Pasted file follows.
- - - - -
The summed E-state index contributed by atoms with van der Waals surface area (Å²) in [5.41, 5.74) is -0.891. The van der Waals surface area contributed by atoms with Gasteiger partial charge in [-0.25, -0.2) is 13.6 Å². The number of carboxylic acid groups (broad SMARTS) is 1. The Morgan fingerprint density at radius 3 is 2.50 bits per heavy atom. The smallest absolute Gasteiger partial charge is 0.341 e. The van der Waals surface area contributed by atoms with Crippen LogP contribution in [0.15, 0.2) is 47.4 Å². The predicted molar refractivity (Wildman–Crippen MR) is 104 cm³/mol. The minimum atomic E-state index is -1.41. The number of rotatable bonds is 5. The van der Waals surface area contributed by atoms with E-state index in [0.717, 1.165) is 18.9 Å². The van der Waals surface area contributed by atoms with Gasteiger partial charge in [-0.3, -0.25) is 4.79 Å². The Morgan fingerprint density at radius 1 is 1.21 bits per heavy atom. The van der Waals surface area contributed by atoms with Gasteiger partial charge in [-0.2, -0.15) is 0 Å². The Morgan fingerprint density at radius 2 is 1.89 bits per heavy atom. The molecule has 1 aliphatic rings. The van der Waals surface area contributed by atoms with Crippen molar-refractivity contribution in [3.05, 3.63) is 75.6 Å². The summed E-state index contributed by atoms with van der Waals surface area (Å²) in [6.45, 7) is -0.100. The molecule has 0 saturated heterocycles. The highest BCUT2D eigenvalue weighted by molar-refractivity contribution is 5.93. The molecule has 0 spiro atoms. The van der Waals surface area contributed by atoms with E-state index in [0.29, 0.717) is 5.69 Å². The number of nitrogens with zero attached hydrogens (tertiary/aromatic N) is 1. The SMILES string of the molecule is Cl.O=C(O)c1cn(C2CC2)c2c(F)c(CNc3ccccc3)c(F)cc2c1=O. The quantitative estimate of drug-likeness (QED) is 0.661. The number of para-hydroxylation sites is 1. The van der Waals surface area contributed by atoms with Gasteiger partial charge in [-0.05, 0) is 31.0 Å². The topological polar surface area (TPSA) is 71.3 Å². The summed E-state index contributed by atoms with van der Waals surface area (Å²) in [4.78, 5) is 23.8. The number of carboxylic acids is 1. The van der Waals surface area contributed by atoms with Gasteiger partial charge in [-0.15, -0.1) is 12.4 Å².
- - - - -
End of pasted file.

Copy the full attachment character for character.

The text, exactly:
The summed E-state index contributed by atoms with van der Waals surface area (Å²) in [5.41, 5.74) is -0.891. The van der Waals surface area contributed by atoms with Gasteiger partial charge in [-0.25, -0.2) is 13.6 Å². The number of carboxylic acid groups (broad SMARTS) is 1. The Morgan fingerprint density at radius 3 is 2.50 bits per heavy atom. The smallest absolute Gasteiger partial charge is 0.341 e. The van der Waals surface area contributed by atoms with Crippen LogP contribution in [0.15, 0.2) is 47.4 Å². The predicted molar refractivity (Wildman–Crippen MR) is 104 cm³/mol. The minimum atomic E-state index is -1.41. The number of rotatable bonds is 5. The van der Waals surface area contributed by atoms with E-state index in [0.717, 1.165) is 18.9 Å². The van der Waals surface area contributed by atoms with Gasteiger partial charge in [-0.3, -0.25) is 4.79 Å². The Morgan fingerprint density at radius 1 is 1.21 bits per heavy atom. The van der Waals surface area contributed by atoms with Gasteiger partial charge in [-0.2, -0.15) is 0 Å². The Morgan fingerprint density at radius 2 is 1.89 bits per heavy atom. The molecule has 1 aliphatic rings. The van der Waals surface area contributed by atoms with Crippen molar-refractivity contribution in [3.05, 3.63) is 75.6 Å². The summed E-state index contributed by atoms with van der Waals surface area (Å²) in [6.45, 7) is -0.100. The molecule has 0 saturated heterocycles. The highest BCUT2D eigenvalue weighted by molar-refractivity contribution is 5.93. The molecule has 0 spiro atoms. The van der Waals surface area contributed by atoms with E-state index in [0.29, 0.717) is 5.69 Å². The number of nitrogens with zero attached hydrogens (tertiary/aromatic N) is 1. The SMILES string of the molecule is Cl.O=C(O)c1cn(C2CC2)c2c(F)c(CNc3ccccc3)c(F)cc2c1=O. The quantitative estimate of drug-likeness (QED) is 0.661. The number of para-hydroxylation sites is 1. The van der Waals surface area contributed by atoms with Gasteiger partial charge in [-0.05, 0) is 31.0 Å². The topological polar surface area (TPSA) is 71.3 Å². The summed E-state index contributed by atoms with van der Waals surface area (Å²) in [4.78, 5) is 23.8. The number of carboxylic acids is 1. The van der Waals surface area contributed by atoms with Gasteiger partial charge in [-0.15, -0.1) is 12.4 Å².